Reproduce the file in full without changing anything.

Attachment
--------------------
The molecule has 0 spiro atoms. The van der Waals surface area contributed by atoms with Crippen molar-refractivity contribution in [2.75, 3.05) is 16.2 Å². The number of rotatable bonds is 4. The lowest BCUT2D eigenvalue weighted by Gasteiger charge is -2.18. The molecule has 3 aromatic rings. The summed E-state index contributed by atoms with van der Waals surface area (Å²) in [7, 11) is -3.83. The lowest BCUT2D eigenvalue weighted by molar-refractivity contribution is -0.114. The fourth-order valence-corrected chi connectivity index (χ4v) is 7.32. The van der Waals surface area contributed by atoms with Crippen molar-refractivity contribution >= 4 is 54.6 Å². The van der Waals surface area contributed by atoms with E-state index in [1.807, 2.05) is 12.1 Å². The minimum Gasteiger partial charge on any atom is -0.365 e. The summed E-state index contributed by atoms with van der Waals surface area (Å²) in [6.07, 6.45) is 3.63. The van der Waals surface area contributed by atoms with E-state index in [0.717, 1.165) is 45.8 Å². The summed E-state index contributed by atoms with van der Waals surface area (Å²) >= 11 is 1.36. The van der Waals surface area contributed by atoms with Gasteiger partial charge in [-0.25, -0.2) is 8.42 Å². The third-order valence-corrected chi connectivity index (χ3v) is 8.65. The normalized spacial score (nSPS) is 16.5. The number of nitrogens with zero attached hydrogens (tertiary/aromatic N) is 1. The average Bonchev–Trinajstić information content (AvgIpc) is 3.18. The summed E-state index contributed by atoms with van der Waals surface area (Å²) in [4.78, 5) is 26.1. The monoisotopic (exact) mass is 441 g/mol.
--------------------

The molecule has 0 spiro atoms. The van der Waals surface area contributed by atoms with Crippen molar-refractivity contribution in [2.75, 3.05) is 16.2 Å². The number of rotatable bonds is 4. The lowest BCUT2D eigenvalue weighted by Gasteiger charge is -2.18. The molecule has 3 aromatic rings. The summed E-state index contributed by atoms with van der Waals surface area (Å²) in [7, 11) is -3.83. The lowest BCUT2D eigenvalue weighted by molar-refractivity contribution is -0.114. The fourth-order valence-corrected chi connectivity index (χ4v) is 7.32. The van der Waals surface area contributed by atoms with Crippen molar-refractivity contribution >= 4 is 54.6 Å². The van der Waals surface area contributed by atoms with E-state index in [1.807, 2.05) is 12.1 Å². The minimum Gasteiger partial charge on any atom is -0.365 e. The summed E-state index contributed by atoms with van der Waals surface area (Å²) in [6.07, 6.45) is 3.63. The van der Waals surface area contributed by atoms with E-state index in [0.717, 1.165) is 45.8 Å². The summed E-state index contributed by atoms with van der Waals surface area (Å²) >= 11 is 1.36. The van der Waals surface area contributed by atoms with Gasteiger partial charge in [-0.25, -0.2) is 8.42 Å². The third-order valence-corrected chi connectivity index (χ3v) is 8.65. The normalized spacial score (nSPS) is 16.5. The number of nitrogens with zero attached hydrogens (tertiary/aromatic N) is 1. The average Bonchev–Trinajstić information content (AvgIpc) is 3.18. The summed E-state index contributed by atoms with van der Waals surface area (Å²) in [4.78, 5) is 26.1. The monoisotopic (exact) mass is 441 g/mol.